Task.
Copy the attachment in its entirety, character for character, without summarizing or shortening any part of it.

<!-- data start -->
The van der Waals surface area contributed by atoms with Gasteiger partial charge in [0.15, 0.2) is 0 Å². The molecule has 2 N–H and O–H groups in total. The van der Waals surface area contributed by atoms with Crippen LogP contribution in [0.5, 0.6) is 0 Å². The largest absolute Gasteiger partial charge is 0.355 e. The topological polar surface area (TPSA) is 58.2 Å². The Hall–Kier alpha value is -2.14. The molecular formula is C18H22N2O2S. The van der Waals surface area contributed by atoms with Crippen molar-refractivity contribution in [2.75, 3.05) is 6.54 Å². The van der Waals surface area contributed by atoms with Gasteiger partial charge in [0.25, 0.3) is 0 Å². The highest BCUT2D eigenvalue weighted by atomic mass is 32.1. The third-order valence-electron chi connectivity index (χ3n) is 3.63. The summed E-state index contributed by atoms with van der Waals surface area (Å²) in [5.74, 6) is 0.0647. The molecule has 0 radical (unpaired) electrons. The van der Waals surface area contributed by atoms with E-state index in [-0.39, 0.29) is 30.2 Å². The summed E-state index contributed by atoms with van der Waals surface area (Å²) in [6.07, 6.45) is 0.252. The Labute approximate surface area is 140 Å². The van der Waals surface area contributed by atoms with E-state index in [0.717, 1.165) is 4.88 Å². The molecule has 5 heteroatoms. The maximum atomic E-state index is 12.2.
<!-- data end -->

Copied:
The van der Waals surface area contributed by atoms with Gasteiger partial charge in [0.15, 0.2) is 0 Å². The molecule has 2 N–H and O–H groups in total. The van der Waals surface area contributed by atoms with Crippen LogP contribution in [0.5, 0.6) is 0 Å². The largest absolute Gasteiger partial charge is 0.355 e. The topological polar surface area (TPSA) is 58.2 Å². The Hall–Kier alpha value is -2.14. The molecular formula is C18H22N2O2S. The van der Waals surface area contributed by atoms with Crippen molar-refractivity contribution in [2.75, 3.05) is 6.54 Å². The van der Waals surface area contributed by atoms with Gasteiger partial charge in [0.25, 0.3) is 0 Å². The highest BCUT2D eigenvalue weighted by atomic mass is 32.1. The third-order valence-electron chi connectivity index (χ3n) is 3.63. The summed E-state index contributed by atoms with van der Waals surface area (Å²) in [5.74, 6) is 0.0647. The molecule has 0 radical (unpaired) electrons. The van der Waals surface area contributed by atoms with E-state index in [-0.39, 0.29) is 30.2 Å². The summed E-state index contributed by atoms with van der Waals surface area (Å²) in [6.07, 6.45) is 0.252. The Labute approximate surface area is 140 Å². The van der Waals surface area contributed by atoms with E-state index in [0.717, 1.165) is 4.88 Å². The molecule has 5 heteroatoms. The maximum atomic E-state index is 12.2.